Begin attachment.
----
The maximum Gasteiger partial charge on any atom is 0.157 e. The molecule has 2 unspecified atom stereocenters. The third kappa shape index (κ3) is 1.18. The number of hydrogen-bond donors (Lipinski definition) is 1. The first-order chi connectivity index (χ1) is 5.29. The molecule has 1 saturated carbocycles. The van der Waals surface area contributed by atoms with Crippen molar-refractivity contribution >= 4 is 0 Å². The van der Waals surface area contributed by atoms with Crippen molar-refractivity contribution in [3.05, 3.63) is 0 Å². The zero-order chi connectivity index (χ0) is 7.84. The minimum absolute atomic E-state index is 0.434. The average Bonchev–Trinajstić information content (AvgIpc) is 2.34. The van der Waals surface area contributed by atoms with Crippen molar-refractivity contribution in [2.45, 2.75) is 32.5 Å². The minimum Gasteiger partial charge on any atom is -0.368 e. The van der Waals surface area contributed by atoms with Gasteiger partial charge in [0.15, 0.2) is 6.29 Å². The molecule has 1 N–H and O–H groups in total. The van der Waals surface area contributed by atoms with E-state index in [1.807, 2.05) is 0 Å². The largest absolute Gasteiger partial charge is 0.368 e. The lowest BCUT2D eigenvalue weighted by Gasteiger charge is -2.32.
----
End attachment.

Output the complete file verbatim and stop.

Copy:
The maximum Gasteiger partial charge on any atom is 0.157 e. The molecule has 2 unspecified atom stereocenters. The third kappa shape index (κ3) is 1.18. The number of hydrogen-bond donors (Lipinski definition) is 1. The first-order chi connectivity index (χ1) is 5.29. The molecule has 1 saturated carbocycles. The van der Waals surface area contributed by atoms with Crippen molar-refractivity contribution >= 4 is 0 Å². The van der Waals surface area contributed by atoms with Crippen molar-refractivity contribution in [3.05, 3.63) is 0 Å². The zero-order chi connectivity index (χ0) is 7.84. The minimum absolute atomic E-state index is 0.434. The average Bonchev–Trinajstić information content (AvgIpc) is 2.34. The van der Waals surface area contributed by atoms with Crippen molar-refractivity contribution in [2.45, 2.75) is 32.5 Å². The minimum Gasteiger partial charge on any atom is -0.368 e. The van der Waals surface area contributed by atoms with Gasteiger partial charge in [0.15, 0.2) is 6.29 Å². The molecule has 1 N–H and O–H groups in total. The van der Waals surface area contributed by atoms with E-state index in [1.807, 2.05) is 0 Å². The largest absolute Gasteiger partial charge is 0.368 e. The lowest BCUT2D eigenvalue weighted by Gasteiger charge is -2.32.